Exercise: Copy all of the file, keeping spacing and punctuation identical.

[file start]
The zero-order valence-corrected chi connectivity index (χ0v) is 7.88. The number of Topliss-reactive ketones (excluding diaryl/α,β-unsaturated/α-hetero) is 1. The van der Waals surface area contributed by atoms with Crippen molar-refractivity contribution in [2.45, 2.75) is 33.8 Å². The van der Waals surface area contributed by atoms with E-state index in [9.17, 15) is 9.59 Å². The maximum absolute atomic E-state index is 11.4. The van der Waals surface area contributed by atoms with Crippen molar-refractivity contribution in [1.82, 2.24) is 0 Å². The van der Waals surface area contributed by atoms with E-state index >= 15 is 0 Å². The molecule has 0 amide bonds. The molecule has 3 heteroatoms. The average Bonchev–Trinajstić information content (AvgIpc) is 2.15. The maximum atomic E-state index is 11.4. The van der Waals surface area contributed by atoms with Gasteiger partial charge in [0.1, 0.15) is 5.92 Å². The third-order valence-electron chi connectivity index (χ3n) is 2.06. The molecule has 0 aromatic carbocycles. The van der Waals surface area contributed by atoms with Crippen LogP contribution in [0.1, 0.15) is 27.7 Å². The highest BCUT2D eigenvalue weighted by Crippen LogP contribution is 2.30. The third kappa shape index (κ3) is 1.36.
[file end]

The zero-order valence-corrected chi connectivity index (χ0v) is 7.88. The number of Topliss-reactive ketones (excluding diaryl/α,β-unsaturated/α-hetero) is 1. The van der Waals surface area contributed by atoms with Crippen molar-refractivity contribution in [2.45, 2.75) is 33.8 Å². The van der Waals surface area contributed by atoms with E-state index in [9.17, 15) is 9.59 Å². The maximum absolute atomic E-state index is 11.4. The van der Waals surface area contributed by atoms with Crippen molar-refractivity contribution in [1.82, 2.24) is 0 Å². The van der Waals surface area contributed by atoms with E-state index >= 15 is 0 Å². The molecule has 0 amide bonds. The molecule has 3 heteroatoms. The average Bonchev–Trinajstić information content (AvgIpc) is 2.15. The maximum atomic E-state index is 11.4. The van der Waals surface area contributed by atoms with Gasteiger partial charge in [0.1, 0.15) is 5.92 Å². The third-order valence-electron chi connectivity index (χ3n) is 2.06. The molecule has 0 aromatic carbocycles. The van der Waals surface area contributed by atoms with Crippen LogP contribution in [0.1, 0.15) is 27.7 Å². The highest BCUT2D eigenvalue weighted by Crippen LogP contribution is 2.30. The third kappa shape index (κ3) is 1.36.